“Around the World in 80 Days” is a play by Mark Brown adapted from the well-loved novel by Jules Verne first published in 1873. The story line is an intriguing one; Phileas Fogg has wagered two men at the Reform Club that he can travel around the world in 80 days. Steamers and trains will be his main form of transportation although an elephant ride in India was the most interesting. His servant Passeapartout accompanies him and along the journey they meet many others. Their trip begins and ends in London. The show has five actors who play 39 characters and travel to seven continents. After seeing the show the song “Southern Cross” by Crosby, Still, and Nash came to mind “I have been around the world, lookin’ for that woman-girl, who knows love can endure, and you know it will.” Every show has an element of love to it and this one does as well.
The Open Window Theatre is inside a warehouse just outside of downtown Minneapolis. The house manager described it this way “There’s broadway and off-broadway. In Minneapolis we have Hennepin and off-Hennepin.” The theatre was opened last season by Jeremy and Sarah Stanbary. Sarah was greeting theatre goers at the door when I arrived. With a family-owned theatre, it gives it a nice homey feel. As I walked in I noticed pictures, books, couches, tables, and antiques. It was a quaint waiting area where snacks were served as well.
The theatre itself was intimate and set up very well. There are four sections of chairs on three levels. The chairs are lawn chairs and there is ample space for leg room to be comfortable. This is another benefit of a venue that is smaller and built from the ground up. It caters to audiences well.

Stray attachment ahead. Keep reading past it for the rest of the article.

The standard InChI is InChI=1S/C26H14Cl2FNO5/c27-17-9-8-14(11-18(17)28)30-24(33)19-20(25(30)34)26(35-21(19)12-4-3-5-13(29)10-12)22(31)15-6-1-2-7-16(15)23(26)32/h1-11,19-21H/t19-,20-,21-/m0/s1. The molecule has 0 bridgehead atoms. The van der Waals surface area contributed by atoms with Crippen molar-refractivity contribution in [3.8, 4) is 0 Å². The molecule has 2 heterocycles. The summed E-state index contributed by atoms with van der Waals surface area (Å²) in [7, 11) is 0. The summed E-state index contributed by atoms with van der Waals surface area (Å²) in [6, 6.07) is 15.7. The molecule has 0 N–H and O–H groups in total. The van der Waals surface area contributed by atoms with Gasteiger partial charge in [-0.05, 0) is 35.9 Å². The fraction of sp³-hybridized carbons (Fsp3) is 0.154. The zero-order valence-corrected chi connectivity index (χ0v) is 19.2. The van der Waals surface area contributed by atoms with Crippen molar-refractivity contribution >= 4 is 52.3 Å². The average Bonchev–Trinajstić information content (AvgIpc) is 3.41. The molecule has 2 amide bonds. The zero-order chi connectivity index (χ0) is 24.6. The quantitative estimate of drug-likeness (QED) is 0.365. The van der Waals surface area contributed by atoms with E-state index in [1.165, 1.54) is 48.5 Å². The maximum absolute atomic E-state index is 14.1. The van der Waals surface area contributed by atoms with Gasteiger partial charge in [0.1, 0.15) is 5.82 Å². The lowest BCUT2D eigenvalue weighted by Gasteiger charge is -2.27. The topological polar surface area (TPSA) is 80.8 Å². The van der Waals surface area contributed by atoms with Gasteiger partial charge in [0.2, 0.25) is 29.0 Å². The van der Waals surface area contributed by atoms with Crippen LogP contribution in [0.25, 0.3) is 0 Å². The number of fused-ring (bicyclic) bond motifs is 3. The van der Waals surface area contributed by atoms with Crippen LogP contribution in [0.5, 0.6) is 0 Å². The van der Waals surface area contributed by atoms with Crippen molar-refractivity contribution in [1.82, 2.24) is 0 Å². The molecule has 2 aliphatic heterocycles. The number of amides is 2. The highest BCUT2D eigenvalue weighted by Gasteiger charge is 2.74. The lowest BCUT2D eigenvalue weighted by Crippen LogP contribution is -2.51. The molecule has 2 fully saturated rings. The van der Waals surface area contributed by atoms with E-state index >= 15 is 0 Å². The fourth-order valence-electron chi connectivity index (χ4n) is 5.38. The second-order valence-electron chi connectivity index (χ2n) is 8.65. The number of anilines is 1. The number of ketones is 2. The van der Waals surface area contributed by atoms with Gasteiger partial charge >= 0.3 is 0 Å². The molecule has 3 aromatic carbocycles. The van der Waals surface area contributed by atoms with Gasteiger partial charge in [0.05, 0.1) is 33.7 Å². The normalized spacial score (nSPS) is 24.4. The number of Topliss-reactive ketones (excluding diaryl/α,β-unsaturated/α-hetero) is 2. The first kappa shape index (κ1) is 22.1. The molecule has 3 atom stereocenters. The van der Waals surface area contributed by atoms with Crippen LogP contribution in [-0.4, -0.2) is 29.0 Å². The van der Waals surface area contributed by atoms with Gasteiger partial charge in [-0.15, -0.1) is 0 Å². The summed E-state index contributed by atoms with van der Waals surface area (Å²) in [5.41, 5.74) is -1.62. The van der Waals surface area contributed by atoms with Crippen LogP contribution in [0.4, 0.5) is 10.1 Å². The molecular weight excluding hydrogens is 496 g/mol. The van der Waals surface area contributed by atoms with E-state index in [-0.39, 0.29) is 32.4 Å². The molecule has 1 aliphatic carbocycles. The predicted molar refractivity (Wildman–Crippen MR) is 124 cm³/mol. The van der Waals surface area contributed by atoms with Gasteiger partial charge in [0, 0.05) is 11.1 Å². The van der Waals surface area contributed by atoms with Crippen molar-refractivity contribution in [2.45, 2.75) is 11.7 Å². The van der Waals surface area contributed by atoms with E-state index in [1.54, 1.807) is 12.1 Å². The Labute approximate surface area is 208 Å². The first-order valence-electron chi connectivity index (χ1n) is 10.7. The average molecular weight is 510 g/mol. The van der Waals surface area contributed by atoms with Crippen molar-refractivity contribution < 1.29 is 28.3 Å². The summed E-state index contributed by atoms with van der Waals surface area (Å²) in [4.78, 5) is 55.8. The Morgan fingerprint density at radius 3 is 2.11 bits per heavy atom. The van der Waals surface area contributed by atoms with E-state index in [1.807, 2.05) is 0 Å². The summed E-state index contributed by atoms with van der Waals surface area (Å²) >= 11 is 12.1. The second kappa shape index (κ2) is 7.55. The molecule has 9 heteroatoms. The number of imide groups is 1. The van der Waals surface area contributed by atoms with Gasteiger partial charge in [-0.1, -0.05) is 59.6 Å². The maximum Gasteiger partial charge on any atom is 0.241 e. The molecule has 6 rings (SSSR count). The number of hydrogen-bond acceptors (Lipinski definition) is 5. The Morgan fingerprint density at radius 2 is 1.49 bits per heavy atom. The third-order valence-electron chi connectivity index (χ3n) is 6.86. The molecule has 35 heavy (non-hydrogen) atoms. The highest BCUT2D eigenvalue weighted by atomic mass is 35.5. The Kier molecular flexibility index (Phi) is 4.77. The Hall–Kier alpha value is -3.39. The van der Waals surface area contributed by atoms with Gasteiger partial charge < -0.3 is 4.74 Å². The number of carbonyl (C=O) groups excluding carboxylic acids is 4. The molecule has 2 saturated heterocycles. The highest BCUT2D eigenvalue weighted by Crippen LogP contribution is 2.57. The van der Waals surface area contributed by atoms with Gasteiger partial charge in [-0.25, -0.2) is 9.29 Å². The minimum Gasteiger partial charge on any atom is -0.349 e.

Since the cast was small it was easy to “get to know them” well. David Otto Simanek payed Phileas Fogg. At first his character s
eemed uptight and rigid. As the play progressed you learned he had attributes of Scrooge, cold at first but in the end kind and loveable. Robie Hayek played the role of Passepartout. He had a great french accent and did a wonderful job as the servant. One of my favorite parts was how nimble he was. He did some great acrobatics that excited the audience, especially the children. Stephanie Wipf was the only female in the show. She played four roles with her largest role being Aouda. She was very articulate with her lines as the Newspaperman which is always helpful in theater. Daniel McLaughlin played 17 roles. He was the comic relief of the show and did a wonderful job. He transitioned between parts well which allowed different characters to take on different life forms. Eric Heimsoth stole the show. He was hands down my favorite character actor. His facial expressions and gestures were captivating. He played 9 roles and Detective
Fix was his main part. Eric truly knew how to command an audience. With so many lines it must have been very difficult to prepare and yet it seemed effortless for him. Bravo!
The set was minimal but rightfully so. Since there were many places that the cast “visited” it made sense to keep it simple. On the back wall was a map of the world. When the actors were in a country that area on the map lit up. This helped remind the audience where they were. Clocks were a large part of the show as well. Time was a key element in establishing where they were, what time trains and boats left, and what time zone they were on. There were five ways to enter the stage which made it fun to see where the actors would come and go.
Open Window Theatre
September 28-October 18